What Ice Age Floods Have to do with Your Garden

The thunk, thunk of a chef’s knife nearby, Abby and I swapped stories at Lovely in downtown Springfield. It was late January. The new year buzz was as strong as the coffee in my veins, as rich as the soil in Ami and Jeff’s garden, as fertile as the friendship between us. Talk of that chocolate cake soil in the Cal Young neighborhood of Eugene led to talk of clay in the South Hills and in the Amazon lowland neighborhoods, in nearly every other yard we work in. Those who live in the southern Willamette Valley know clay soil. Yes, there’s some blessed like Ami and Jeff with alluvial deposits in the river’s floodplain, lucky them, but most homes here are rooted in clay ground. 

I asked Abby if she knew about the Missoula Floods. I remember the first time I heard of them and, man, did I get excited to share the tale with her! This is my favorite story of our place. These floods are a major reason that we work in ground dense with the sticky fine particles of clay. The most recent in an incomprehensible progression of big geologic events that have shaped the Pacific Northwest, the story of the Missoula Floods is one I want all who garden here to know.

They happened repeatedly over thousands of years, over and over again, massive amounts of water carved and deposited and created the body of the land we live on. During the last ice age, a tongue of ice, a fat lobe, a plug, extended across the Clark Fork river in northern Idaho. I know that sounds long ago and far away. Hang with me a minute in a broader context of time and place. We’ll return to familiar ground soon. Behind this ice dam, water pooled and stretched and grew immense in volume until its force lifted the edge of the plug. Waters raged forth, draining what we now call glacial Lake Missoula in a devastating moment. The channeled scablands of Washington with their awesome rock formations of exposed basalt resulted. The long drops of waterfalls along the Columbia Gorge owe their majesty to the scouring power of these floods. Water backed up behind narrow openings in the Columbia, flooding wide, carrying boulders, trees, sediment. One of these narrow canyons, west of what is now Portland, caused the flood to fill the Willamette Valley southward, pushing waters heavy with suspended sediment all the way to present day Eugene and Springfield. Flowing eventually, as all things do, to the Pacific Ocean, the waters receded from the valleys and lowlands. In the most backwater recesses like here in the southern Willamette Valley, layer upon layer of the finest sized sediment, known as clay, were left behind after each flood.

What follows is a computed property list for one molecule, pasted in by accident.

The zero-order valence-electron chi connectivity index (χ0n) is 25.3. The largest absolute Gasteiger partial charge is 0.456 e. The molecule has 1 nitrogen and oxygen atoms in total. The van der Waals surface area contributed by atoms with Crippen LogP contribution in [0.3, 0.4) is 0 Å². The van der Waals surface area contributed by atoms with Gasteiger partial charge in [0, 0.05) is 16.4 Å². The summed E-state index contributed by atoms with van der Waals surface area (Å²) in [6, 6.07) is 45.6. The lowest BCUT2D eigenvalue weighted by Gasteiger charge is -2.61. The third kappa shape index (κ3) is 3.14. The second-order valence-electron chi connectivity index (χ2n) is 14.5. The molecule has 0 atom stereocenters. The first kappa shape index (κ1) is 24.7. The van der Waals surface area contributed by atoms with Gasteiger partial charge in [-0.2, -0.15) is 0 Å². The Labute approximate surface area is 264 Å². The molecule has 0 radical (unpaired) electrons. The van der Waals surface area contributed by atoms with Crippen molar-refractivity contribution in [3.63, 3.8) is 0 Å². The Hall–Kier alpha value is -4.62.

Picturing geologic time stretches the mind, blows the small ego away, offering a feeling of insignificance while simultaneously connecting you to all things. The next time you scrape clay from your shovel blade, imagine the forces that carried it here. Imagine the distance, the time scale, the awesome way historic climate shapes our experience of the present. Will this help you appreciate gardening in clay soil any more? I hope so. Context is everything. You garden where you are and where you are has many stories to tell. 

Advice for gardener’s on clay ground too often starts with amending, with recipes for changing what is to something considered ideal—gypsum, sand, compost, magic formulations concocted in heavy buckets and laboriously applied. Year after year after year. How many times have you read the tag of a coveted plant at the nursery only to learn that “well-drained soil” is required? Did you stop to consider that perhaps the nursery industry favors these types of plants because they match the character of the potting medium they grow everything in? Or that poorly drained clay soils in nature are full of a diversity of wonderful plants? The kniphofia that grows so robustly, offering up wave after wave of pineapple popsicle spears in one of our South Hills gardens, remained weenie and sad in my own sandy floodplain ground. And the beauty of winter twigs from red osier dogwood is more vibrant with the rich mineral accumulation when grown in clay soil.

Sure, a wheelbarrow of compost or leaf mold is always a nice thing to add for planting, but first choose plants that are suited to what nature gave you, not what your friends out River Road are working with.


Osoberry, bright in late winter, will happily grow in clay

2 comments on “What Ice Age Floods Have to do with Your Garden”

  1. Lisa Robinson says:

    This is a very useful idea. I have the strangest powdery pale yellow soil that would not compact behind our house when it was built. There is also clay that sticks to shoes when wet, building Frankenstein boots, but dries as hard as concrete. We also have the Basalt flows that predate the floods by millions of years overlaying sandstone below. Those rocks roll down the hill and have piled up on one end of our property. Wenatchee was under a lake and our place was about 300′ below that surface a long time ago!

    1. Leslie Davis says:

      Wow Lisa, imagining 300’ of water over your place makes me feel so tiny! Have you found plants that grow well in the different types of soil you have?

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